Writing recently about boxer shorts, I mentioned the age-old face-off between boxers and briefs. But there’s a related rivalry that’s equally noteworthy and has been the cause of much intercontinental confusion over the years. I’m thinking, of course, about the use of the word ‘pants’.
In Britain it means underwear while in America it refers to trousers. Much like trainers v. sneakers, braces v. suspenders, or waistcoat v. vest, the case of pants v. underwear is the archetype of clothing terms being lost in transatlantic translation.
But how, you might wonder, given a shared use of the English language, did the confusion arise? The roots of the answer can be found, oddly enough, in the theatre of Medieval Europe.
Commedia dell’arte, the Italian form of comic theatre popular from the 16th to 18th centuries, had a stock character known as Pantalone. He was portrayed as a villainous old man whose costume, as described by Merriam-Webster, ‘consisted of a soft brimless hat; a pleated black cassock (typically worn open); slippers; and a vest, breeches, and stockings that were conspicuously red and tight-fitting’. In later depictions of the character, he is shown wearing long, slim-cut trousers.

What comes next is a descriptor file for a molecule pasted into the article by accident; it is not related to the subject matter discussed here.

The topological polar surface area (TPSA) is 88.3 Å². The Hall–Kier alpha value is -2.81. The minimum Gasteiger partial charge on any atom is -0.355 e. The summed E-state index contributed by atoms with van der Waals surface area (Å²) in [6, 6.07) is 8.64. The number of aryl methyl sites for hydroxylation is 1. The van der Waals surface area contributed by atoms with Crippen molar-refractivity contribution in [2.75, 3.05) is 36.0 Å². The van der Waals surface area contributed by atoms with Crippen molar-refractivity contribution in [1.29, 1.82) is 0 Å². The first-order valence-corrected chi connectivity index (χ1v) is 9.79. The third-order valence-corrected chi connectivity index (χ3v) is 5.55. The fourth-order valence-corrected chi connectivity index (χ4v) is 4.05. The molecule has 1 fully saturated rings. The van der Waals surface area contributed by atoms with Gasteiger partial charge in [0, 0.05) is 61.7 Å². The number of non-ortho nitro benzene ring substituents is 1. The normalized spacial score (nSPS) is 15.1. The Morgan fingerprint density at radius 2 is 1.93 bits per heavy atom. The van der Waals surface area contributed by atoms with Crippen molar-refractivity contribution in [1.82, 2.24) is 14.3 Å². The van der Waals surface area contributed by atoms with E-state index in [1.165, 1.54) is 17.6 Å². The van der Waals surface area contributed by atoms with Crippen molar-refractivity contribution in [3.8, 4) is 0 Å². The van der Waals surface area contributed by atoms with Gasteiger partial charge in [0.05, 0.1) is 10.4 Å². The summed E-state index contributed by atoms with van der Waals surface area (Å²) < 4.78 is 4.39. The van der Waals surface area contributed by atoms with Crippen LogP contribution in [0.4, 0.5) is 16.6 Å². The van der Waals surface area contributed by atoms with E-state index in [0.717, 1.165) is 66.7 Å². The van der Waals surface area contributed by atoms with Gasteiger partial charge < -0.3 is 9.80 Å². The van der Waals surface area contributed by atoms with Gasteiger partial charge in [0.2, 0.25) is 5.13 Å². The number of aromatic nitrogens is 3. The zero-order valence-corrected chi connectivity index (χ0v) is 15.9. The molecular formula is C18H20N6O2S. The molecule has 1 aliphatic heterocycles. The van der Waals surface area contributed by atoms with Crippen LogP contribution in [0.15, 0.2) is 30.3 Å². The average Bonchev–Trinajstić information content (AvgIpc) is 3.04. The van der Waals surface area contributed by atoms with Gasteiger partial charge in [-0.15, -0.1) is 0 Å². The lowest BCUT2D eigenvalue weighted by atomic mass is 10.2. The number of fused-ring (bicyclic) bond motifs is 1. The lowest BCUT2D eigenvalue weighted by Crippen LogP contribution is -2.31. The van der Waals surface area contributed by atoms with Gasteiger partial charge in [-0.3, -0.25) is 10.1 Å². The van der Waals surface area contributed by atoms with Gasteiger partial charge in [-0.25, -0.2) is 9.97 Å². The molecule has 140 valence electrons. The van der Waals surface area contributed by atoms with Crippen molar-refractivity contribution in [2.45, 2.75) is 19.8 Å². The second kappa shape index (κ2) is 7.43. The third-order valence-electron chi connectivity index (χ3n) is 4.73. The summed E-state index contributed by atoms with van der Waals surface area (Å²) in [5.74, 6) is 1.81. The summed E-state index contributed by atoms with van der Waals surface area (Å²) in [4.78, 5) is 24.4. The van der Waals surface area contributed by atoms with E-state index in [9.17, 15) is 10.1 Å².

When trousers in a similar style proved popular in England in the latter 1600s, they became known by the anglicised version of Pantalone’s character name, ‘Pantaloon’, and in time ‘pantaloons’ became the generic word for trousers both in England and across the pond. The word would be shortened to ‘pants’ by the mid 19th century.
At this point, fashion takes over. Since pantaloons were associated with a slimmer fit, when wider trousers came into fashion in England, ‘pants’ came to refer to the more snug garments worn underneath trousers. Hence pants meaning ‘underpants’.
By this point, however, the New World had been thoroughly untethered from Britain, so there was no need to follow suit. Hence America retaining the original sense of the word.
So American independence accounts for the differing usage of ‘pants’; perhaps globalisation will help settle the case of fanny pack v. bum bag.
* My thanks to Oscar Lenius’s A Well-Dressed Gentleman’s Pocket Guide where I first read about the source of this linguistic oddity.
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